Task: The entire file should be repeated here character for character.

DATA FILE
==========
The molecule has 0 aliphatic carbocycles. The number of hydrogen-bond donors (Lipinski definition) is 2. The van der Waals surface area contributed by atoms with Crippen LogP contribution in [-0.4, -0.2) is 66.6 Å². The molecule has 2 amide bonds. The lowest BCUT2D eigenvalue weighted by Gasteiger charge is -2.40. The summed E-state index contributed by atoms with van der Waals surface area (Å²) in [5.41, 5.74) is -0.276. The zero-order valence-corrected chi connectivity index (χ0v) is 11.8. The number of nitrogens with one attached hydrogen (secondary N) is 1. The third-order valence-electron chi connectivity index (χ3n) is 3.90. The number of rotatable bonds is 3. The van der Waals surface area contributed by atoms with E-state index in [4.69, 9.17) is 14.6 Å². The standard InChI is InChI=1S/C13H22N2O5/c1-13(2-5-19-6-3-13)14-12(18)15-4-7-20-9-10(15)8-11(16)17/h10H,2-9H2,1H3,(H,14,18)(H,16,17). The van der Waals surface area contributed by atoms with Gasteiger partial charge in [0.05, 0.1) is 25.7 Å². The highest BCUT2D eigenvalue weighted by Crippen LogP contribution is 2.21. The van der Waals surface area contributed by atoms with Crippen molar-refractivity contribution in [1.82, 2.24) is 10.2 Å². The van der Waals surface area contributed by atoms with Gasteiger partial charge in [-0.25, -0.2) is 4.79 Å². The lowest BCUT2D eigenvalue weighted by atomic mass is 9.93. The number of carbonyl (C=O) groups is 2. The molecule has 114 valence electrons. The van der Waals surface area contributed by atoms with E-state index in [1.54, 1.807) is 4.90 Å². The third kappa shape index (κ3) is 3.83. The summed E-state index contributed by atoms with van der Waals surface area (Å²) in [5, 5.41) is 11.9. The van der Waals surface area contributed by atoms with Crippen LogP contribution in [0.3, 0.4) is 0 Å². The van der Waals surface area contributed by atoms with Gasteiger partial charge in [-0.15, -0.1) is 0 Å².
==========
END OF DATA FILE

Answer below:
The molecule has 0 aliphatic carbocycles. The number of hydrogen-bond donors (Lipinski definition) is 2. The van der Waals surface area contributed by atoms with Crippen LogP contribution in [-0.4, -0.2) is 66.6 Å². The molecule has 2 amide bonds. The lowest BCUT2D eigenvalue weighted by Gasteiger charge is -2.40. The summed E-state index contributed by atoms with van der Waals surface area (Å²) in [5.41, 5.74) is -0.276. The zero-order valence-corrected chi connectivity index (χ0v) is 11.8. The number of nitrogens with one attached hydrogen (secondary N) is 1. The third-order valence-electron chi connectivity index (χ3n) is 3.90. The number of rotatable bonds is 3. The van der Waals surface area contributed by atoms with E-state index in [4.69, 9.17) is 14.6 Å². The standard InChI is InChI=1S/C13H22N2O5/c1-13(2-5-19-6-3-13)14-12(18)15-4-7-20-9-10(15)8-11(16)17/h10H,2-9H2,1H3,(H,14,18)(H,16,17). The van der Waals surface area contributed by atoms with Gasteiger partial charge in [0.05, 0.1) is 25.7 Å². The highest BCUT2D eigenvalue weighted by Crippen LogP contribution is 2.21. The van der Waals surface area contributed by atoms with Crippen molar-refractivity contribution in [1.82, 2.24) is 10.2 Å². The van der Waals surface area contributed by atoms with Gasteiger partial charge in [-0.25, -0.2) is 4.79 Å². The lowest BCUT2D eigenvalue weighted by atomic mass is 9.93. The number of carbonyl (C=O) groups is 2. The molecule has 114 valence electrons. The van der Waals surface area contributed by atoms with E-state index in [1.54, 1.807) is 4.90 Å². The third kappa shape index (κ3) is 3.83. The summed E-state index contributed by atoms with van der Waals surface area (Å²) in [5, 5.41) is 11.9. The van der Waals surface area contributed by atoms with Crippen LogP contribution in [0.3, 0.4) is 0 Å². The van der Waals surface area contributed by atoms with Gasteiger partial charge in [-0.15, -0.1) is 0 Å².